This week the FCA issued revised proposed guidance in respect of the need for default notices under the CCA before taking certain actions following a breach of a regulated agreement. It relates to guarantor loans, under which an individual other than the borrower provides a guarantee or indemnity (or both) in relation to a regulated credit agreement or regulated consumer hire agreement.
In February 2016, the FCA issued draft guidance on this issue but this has now been updated to reflect responses it received to the original guidance. The credit industry was opposed to the guidance, and did not agree with the FCA's analysis of the CCA requirements or its interpretation of the relevant CCA provisions. There were also concerns that it would lead to poor customer outcomes, and potentially negative consequences for consumers' credit files. See: https://www.fca.org.uk/publication/guidance-consultation/gc16-02.pdf
The FCA has sought to clarify what it means to "enforce" security, and therefore, when a lender must issue a CCA default notice.
This is significant for lenders because failure to issue the notice and provide a copy to the surety/guarantor means that the security is unenforceable against the surety/guarantor (in respect of the breach to which the notice relates) without a court order. The borrower or the guarantor may have a cause of action against the lender and the FCA could take regulatory action against the lender.
In the initial February guidance, the FCA said that if the lender wishes to "request or take payment" from the guarantor following non-payment by the debtor, the lender must first serve a default notice on the debtor (and provide a copy to the guarantor) and allow at least 14 days for a response. The credit industry disagreed with this interpretation on a number of grounds, for example, suggesting that the CCA requires a measure of compulsion imposed on the borrower or guarantor by the lender in order to enforce the security, and not merely "requesting" payment from the surety. The industry also argued that if they followed the FCA's approach, this could have a negative impact on customer outcomes as lenders would not be able to accept payments from guarantors, even if voluntarily offered, until the default notice had been issued.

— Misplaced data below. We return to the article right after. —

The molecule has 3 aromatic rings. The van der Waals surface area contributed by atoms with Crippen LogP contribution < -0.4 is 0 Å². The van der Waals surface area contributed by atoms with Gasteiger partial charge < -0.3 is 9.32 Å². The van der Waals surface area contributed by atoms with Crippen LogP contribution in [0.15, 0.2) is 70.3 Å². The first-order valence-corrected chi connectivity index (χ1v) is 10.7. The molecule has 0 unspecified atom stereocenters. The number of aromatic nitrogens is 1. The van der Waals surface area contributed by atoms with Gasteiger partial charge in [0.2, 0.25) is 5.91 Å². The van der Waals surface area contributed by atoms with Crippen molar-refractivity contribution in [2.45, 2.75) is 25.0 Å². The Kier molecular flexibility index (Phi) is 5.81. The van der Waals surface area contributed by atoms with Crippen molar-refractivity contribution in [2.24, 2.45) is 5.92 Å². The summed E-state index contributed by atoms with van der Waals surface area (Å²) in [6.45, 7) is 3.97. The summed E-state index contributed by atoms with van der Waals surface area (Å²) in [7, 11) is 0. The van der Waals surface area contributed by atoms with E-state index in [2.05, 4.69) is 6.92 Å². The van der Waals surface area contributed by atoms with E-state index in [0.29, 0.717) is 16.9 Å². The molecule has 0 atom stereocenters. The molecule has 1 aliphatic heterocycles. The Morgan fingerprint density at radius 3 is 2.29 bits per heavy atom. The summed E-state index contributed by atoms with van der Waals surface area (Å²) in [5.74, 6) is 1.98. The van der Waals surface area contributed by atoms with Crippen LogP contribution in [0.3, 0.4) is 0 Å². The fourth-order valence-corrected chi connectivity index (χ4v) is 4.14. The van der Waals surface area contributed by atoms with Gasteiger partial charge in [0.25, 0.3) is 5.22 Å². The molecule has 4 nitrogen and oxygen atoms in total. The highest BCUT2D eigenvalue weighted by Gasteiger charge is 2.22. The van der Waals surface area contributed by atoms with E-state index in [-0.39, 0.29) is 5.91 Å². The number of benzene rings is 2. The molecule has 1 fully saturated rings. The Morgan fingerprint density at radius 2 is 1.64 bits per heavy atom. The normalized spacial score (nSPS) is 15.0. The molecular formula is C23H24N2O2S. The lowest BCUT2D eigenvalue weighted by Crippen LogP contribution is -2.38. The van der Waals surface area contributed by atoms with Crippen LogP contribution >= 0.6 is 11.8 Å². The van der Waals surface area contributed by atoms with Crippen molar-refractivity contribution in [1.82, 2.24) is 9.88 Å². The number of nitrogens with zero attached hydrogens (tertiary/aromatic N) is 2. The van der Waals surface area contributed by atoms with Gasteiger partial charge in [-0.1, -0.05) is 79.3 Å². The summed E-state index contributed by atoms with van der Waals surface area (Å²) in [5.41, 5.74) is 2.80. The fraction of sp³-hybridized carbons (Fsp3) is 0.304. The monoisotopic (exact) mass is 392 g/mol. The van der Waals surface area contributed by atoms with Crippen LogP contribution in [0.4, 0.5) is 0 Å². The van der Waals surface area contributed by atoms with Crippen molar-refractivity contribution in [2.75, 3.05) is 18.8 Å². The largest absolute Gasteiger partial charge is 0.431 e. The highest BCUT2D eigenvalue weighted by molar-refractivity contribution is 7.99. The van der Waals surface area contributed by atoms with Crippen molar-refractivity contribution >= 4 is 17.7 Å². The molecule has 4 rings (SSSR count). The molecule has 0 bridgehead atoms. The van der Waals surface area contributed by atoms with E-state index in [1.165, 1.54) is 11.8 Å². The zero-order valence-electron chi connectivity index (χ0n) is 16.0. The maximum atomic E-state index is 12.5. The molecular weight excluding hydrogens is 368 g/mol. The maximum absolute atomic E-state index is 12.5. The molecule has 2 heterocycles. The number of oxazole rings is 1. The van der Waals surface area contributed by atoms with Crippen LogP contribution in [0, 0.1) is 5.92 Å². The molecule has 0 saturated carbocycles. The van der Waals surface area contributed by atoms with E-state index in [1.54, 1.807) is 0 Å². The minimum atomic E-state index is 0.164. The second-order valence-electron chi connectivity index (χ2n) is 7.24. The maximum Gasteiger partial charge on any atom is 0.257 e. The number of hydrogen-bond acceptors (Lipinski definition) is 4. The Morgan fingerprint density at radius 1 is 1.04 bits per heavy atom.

In the revised guidance, the FCA says that there is a distinction between when a lender demands payment from a guarantor or takes payment from them via a Continuous Payment Authority on the one hand, and when the guarantor voluntarily makes a payment or where the lender requests a payment from the guarantor, but makes it clear it is not a demand for payment, on the other. The former two scenarios constitute enforcement while the latter two do not. In turn, the former scenarios require a default notice to be issued while the latter do not.
The FCA suggests that the lender has three options where the borrower is in breach of the agreement:
- issue a default notice in accordance with section 87 and wait 14 days;
- obtain the guarantor’s express consent to payment being taken, or
- notify the guarantor it intends to rely on the security to seek repayment (in writing and with sufficient detail to enable an informed decision) and wait a reasonable period (at least 5 working days), during which the guarantor can cancel the authority
The FCA says that where a default notice has been issued and the breach has been remedied, eg by a payment made by the guarantor, the account should be reported as being in arrears while the breach existed and before payment was made, but that no default should be reported at the CRAs. The reporting of defaults at the CRAs and the issue of a CCA default notice are not dependent on each other, and each are subject to different requirements.
Status of Guidance
Questions of interpretation of legislation are ultimately for a court to determine and the FCA says it can only "express a view". That said, like any formal guidance issued by the FCA, lenders should look to comply. If they choose not to, this will give rise to a regulatory risk. To mitigate this, lenders would need to have a robust and documented rationale for their own approach. They would also be required to demonstrate that their policies and procedures did not lead to poor outcomes for both the borrower and surety.
This year, the FCA has worked to understand how CCA guarantor lending works more generally and the risks to consumers. It has concluded that this guidance is necessary, even though the credit industry argued that it was unnecessary and inappropriate. The FCA has clarified their view and accept that requesting payments (provided that these are clearly not a demand) or accepting payments made voluntarily does not necessarily amount to enforcement and therefore do not require a CCA default notice to be issued. The revised guidance does at least demonstrate that the FCA is willing to take on board feedback from respondents and moreover, is prepared to revisit its original position on a technical point of law.